Redd Kross – Researching the Blues – Merge Records
Channeling the majesty of arena rock, but elegantly never crossing the line to schlock, Redd Kross’ return to recording after a 15 year absence is indisputably one of the finest albums of the year. Evoking the visceral excitement which made 70’s rock hits like Cheap Trick’s “Dream Police” worthy of clutching your transistor to your heart, the McDonald brothers strut their songwriting mastery on “Researching The Blues” by stuffing it with heavy, hook-laden, addictive tracks like “Uglier,” “You Better Stay Away From Downtown,” and “The Nu Temptations,” while on charmers like “Hazel Eyes,” “One of the Good Ones,” and “Meet Frankenstein” band revisits the sunshine supernova sound of their classic releases “Neurotica” and “Third Eye.” All in all, “Researching the Blues” is a perfect return to form. Welcome back Redd Kross. Next time, don’t stay away so long.
The Electric Mess – Falling off The Face of The Earth – Groovie Records
In a Boston nightclub, on an otherwise typical Friday night, The Electric Mess proved to me and a room full of pleasantly stunned patrons, that sometimes it IS worth showing up in time for the opener. Delivering an exacting set that had everyone up on their feet, the band thrashed out a soulful 40 minutes that would have done The 13th Floor Elevators proud; laced with piercing Farfisa, twanging guitars, a hip twitching rhythm section and a howling, if not mysteriously intersexed, singer (“is it a boy or girl?” many in the audience mused – we’ll never tell). On their sophomore release, these NYC upstarts show their prowess for creating an acid flashback you’ll be eager to relive time and time again, and establish they’re some of fiercest cats to prowl out of the psychedelic garage yet.
The New Christy Minstrels – “A Retrospective 1962-1970” – Real Gone Music
It’s embarrassing to trace my fascination with The New Christy Minstrels via the film “A Mighty Wind”, where the folksy and relentlessly cheerful band is mercilessly parodied as The New Main Street Singers. Call me a sugar junkie, but when I hear musical cotton candy like this, I want more; And more is what ‘A Retrospective 1962-1970’ has to offer. From epically unthreatening vocal hits like “Green Green” and “Saturday Night,” to saccharine standards like “This Land is Your Land” and “Chim-Chim-Cher-ee,” the harmonies couldn’t be closer, and lyrics couldn’t be more earnest. Pass the insulin I’m going in for more! The surprise treasures of the collection hit when the band slow it down on late tracks like the winsome “Door Into Tomorrow,” go psychedelic when covering “Girl From Ipanema,” and kick up their heels on “You Need Someone To Love” and “High Flyin’ Bird.”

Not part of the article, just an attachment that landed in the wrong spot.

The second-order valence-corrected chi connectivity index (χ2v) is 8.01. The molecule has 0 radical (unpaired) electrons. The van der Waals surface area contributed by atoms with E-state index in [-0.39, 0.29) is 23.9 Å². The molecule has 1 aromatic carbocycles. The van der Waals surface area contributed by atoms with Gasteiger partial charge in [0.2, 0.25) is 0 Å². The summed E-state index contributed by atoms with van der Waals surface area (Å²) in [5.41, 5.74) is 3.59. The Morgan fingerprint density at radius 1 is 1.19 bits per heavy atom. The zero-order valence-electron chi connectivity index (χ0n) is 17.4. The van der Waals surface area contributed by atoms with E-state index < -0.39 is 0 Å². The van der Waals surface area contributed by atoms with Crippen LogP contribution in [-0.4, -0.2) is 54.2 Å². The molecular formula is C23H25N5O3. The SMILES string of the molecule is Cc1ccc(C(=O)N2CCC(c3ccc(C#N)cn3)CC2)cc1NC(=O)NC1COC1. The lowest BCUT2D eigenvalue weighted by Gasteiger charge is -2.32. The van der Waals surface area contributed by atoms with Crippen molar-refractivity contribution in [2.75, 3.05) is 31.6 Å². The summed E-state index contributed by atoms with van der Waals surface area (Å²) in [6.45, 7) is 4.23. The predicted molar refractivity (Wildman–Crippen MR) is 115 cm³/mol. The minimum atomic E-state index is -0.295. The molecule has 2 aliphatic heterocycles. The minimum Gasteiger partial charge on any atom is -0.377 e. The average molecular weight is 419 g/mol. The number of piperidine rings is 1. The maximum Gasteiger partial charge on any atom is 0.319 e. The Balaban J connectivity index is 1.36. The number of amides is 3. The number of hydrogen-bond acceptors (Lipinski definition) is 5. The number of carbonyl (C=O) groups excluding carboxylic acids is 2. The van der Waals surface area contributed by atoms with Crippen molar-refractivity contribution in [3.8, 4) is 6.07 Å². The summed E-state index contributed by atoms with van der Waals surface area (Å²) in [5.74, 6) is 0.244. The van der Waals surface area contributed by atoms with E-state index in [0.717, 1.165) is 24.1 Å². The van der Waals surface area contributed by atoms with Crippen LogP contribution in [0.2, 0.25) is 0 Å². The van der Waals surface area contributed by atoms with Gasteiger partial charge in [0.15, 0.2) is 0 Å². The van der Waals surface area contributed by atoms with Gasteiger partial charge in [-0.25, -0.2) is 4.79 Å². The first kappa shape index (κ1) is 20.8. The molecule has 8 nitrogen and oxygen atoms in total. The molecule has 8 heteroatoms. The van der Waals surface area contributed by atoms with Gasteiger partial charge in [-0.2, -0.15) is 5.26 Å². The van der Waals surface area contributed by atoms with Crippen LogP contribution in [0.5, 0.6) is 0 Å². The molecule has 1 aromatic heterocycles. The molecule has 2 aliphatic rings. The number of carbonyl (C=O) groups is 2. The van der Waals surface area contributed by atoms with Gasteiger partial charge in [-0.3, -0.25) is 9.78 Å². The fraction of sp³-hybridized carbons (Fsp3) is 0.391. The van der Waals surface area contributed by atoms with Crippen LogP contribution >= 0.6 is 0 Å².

The Toy Dolls – “The Album After The Last One” – King Midas
The Toy Dolls have always been able to hit the comedy-punk thing right on the money – hilarious but not goofy, clever but not precious, and surprisingly, never so abrasive you’d be in trouble if your parents (or kids, as the case may now be) overheard. If anything, during their time on the planet they’ve made a career out of making feel good energetic tunes that are the very essence of fun. On their newest disc, the distinctive voice of singer Olga returns with new recruits Tommy Goober and The Amazing Mr. Duncan to lay down a baker’s dozen plus of chunky, sing-along, machine gun punk rock anthems, including ones that tackle topics close to an aging rocker’s heart like “Sciatica Sucks” and “Credit Crunch Christmas.” Happily, we’re laughing with them.
Laibach – “An Introduction to Laibach” – Mute
Before there was Rammstein or Marilyn Manson, there was one band in the ‘80s and ‘90s that terrified us all, Laibach. And with their new retrospective, the good folks at Mute give us a moment to relive the hits of Ljubljana’s greatest (only?) musical export.
Focusing primarily on the band’s legacy of brutal, Teutonic covers of popular tunes including The Beatles’ “Get Back”, Europe’s ”The Final Countdown”, and new wave classic “Warme Lederhaut” (The Normal’s “Warm Leatherette”), Laibach easily demonstrate how rebuilding each song from the ground up – and infusing them with a dark, twisted metal edge – can make otherwise lightweight singles like Queen’s “One Vision” into something that answers the question “what is on Leni Riefenstahl’s IPod right now?” Recommended as the perfect holiday gift to contaminate the mind of your teenaged niece or nephew, or scare the piss out of their parents.